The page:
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  1. ArchDaily
  2. Projects
  3. Library
  4. Canada
  5. RDHA
  6. 2016
  7. The Waterdown Library and Civic Centre / RDHA

The Waterdown Library and Civic Centre / RDHA

  • 13:00 - 16 April, 2017
The Waterdown Library and Civic Centre / RDHA
The Waterdown Library and Civic Centre / RDHA, © Tom Arban
© Tom Arban

© Tom Arban © Tom Arban © Tom Arban © Tom Arban + 55

  • Architects

  • Location

    163 Dundas St E, Hamilton, ON L8N 2Z7, Canada
  • Project Team

    Tyler Sharp (Design Partner), Bob Goyeche (Managing Partner), Sanjoy Pal, Andrew Cranford, Soo-Jin Rim, Ivan Ilic
  • Area

    23500.0 ft2
  • Project Year

    2016
  • Photographs

  • Landscape Architect

    NAK Design
  • Structural Engineers

    WSP / Halsall Ltd.
  • Mechanical / Electrical Engineering

    Jain Associates Ltd.
  • Civil Engineers

    Valdor Engineering Inc.
  • Contractor

    Bondfield Construction
  • Client

    The City of Hamilton and the Hamilton Public Library
  • More Specs Less Specs
© Tom Arban
© Tom Arban

Text description provided by the architects. For the Waterdown Library and Civic Centre, RDHA applied the studio’s practice of customizing off-the-shelf components to create an extraordinary building from ordinary materials. This objective, coupled with the building’s location — on the Niagara Escarpment, a rocky ridge overlooking Lake Ontario — established the impetus for the building’s design. The multi-use facility, which includes a library as well as a heritage society archive, police and municipal community service outlets, and a seniors' recreation centre, unites various demographics in a single building.

© Tom Arban
© Tom Arban

© Tom Arban
© Tom Arban

Throughout, RDHA adapted standard, warrantied systems and materials, allowing for experimentation and tailored architecture, while keeping the budget reasonable and removing the risk from the client. Even the most standard elements such as strip lights were treated with a degree of care that adds elegance.

© Tom Arban
© Tom Arban

The building sits at a high point on an escarpment, where the earth begins to drop down towards to the lake, changing three metres in elevation from this high point to the edge of a main thoroughfare below. The low, linear volume cantilevers out from the slope like a hovering block of dolomitic limestone. Stone slab fins and panels clad the exterior, creating a bold, near-monolithic appearance that is inverted within, where the design team used the geography to establish a plan that is based on a series of accessible, sloping walkways that wind visitors through the library and down to the recreation rooms.

© Tom Arban
© Tom Arban

The internal topography heightens awareness of the surrounding landscape. It reaches its peak in the library,where a series of four terraces step up towards the highest point in the building, demarcated by a path of Douglas fir book stacks. At the top, a large, sky-lit reading atrium provides striking views of the escarpment. Outside, an outdoor reading terrace and a sloping green roof with flowering sedums intensify the connection to the site.

© Tom Arban
© Tom Arban

Within the large, open-concept room, RDHA has carefully carved out intimate spaces and maintained a high degree of control over the finishes and furniture to ensure a cohesive interior environment. The Douglas Firaccents in the entry corridor are recycled material from the now-demolished Hamilton Central Library branch.In the children’s area, the ceiling dips down, creating a space with child-friendly technology and activities, dotted with baby Panton chairs. Quiet study rooms in the larger library have load-bearing, laminated walls made entirely of glass, uncannily supporting seemingly heavy ceilings that block the sound while preserving site lines. The special quality of the branch is underscored by a line of glass-enclosed, ethanol fireplaces, adjacent to a grouping of Paulin Orange Slice and Tulip chairs in ember hues.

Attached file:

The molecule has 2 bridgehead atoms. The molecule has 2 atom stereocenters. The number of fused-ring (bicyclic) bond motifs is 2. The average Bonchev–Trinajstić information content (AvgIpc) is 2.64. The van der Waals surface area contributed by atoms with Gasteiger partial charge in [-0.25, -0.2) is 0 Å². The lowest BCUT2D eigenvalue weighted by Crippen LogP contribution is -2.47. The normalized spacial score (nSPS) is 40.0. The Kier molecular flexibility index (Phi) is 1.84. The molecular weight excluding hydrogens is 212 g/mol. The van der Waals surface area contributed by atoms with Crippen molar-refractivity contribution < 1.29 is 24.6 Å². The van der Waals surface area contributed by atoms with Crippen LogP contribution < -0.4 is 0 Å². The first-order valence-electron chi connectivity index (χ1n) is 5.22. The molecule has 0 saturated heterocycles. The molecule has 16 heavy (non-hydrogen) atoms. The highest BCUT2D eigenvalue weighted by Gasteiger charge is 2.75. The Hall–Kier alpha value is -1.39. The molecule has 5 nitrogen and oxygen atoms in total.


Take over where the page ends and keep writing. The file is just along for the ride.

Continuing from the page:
© Tom Arban
© Tom Arban

The new library incorporates automatic check-in and return equipment that has allowed frontline staff to focus on programming and increased customer service. Also, the staff now have access to technology while in the staff workroom, enabling their time to become less constrained.

© Tom Arban
© Tom Arban
100 Level Plan
100 Level Plan
© Tom Arban
© Tom Arban

RDHA took similar care with integrating sustainable features. The building has a flowering orchard to shade the parking areas, bio-swales in parking lots and green spaces in conjunction with an underground rainwater collection, and low-VOC, recycled and local materials thoughtfully integrated throughout the design. The Library’s standard metrics were up in every category as of August 2016 over the same period in 2015. Increases in visitors to the branch (150.1%), circulation of library materials (physical: 47.7%; digital: 33.7%), program attendance (220.3%), computer sessions used (103.9%), wireless use (1885.7%) and new library cards generated all saw huge gains. Library customers love that they have such a beautiful place community workspace to call home. Some customers have remarked they were unaware that Waterdown had a branch library before, so the new facility has certainly caught the attention of many new-to-library individuals.

© Tom Arban
© Tom Arban

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Cite: "The Waterdown Library and Civic Centre / RDHA" 16 Apr 2017. ArchDaily. Accessed . <https://www.archdaily.com/869134/the-waterdown-library-and-civic-centre-rdha/> ISSN 0719-8884
© Tom Arban

加拿大沃特当图书馆与市民中心 / RDHA事务所设计

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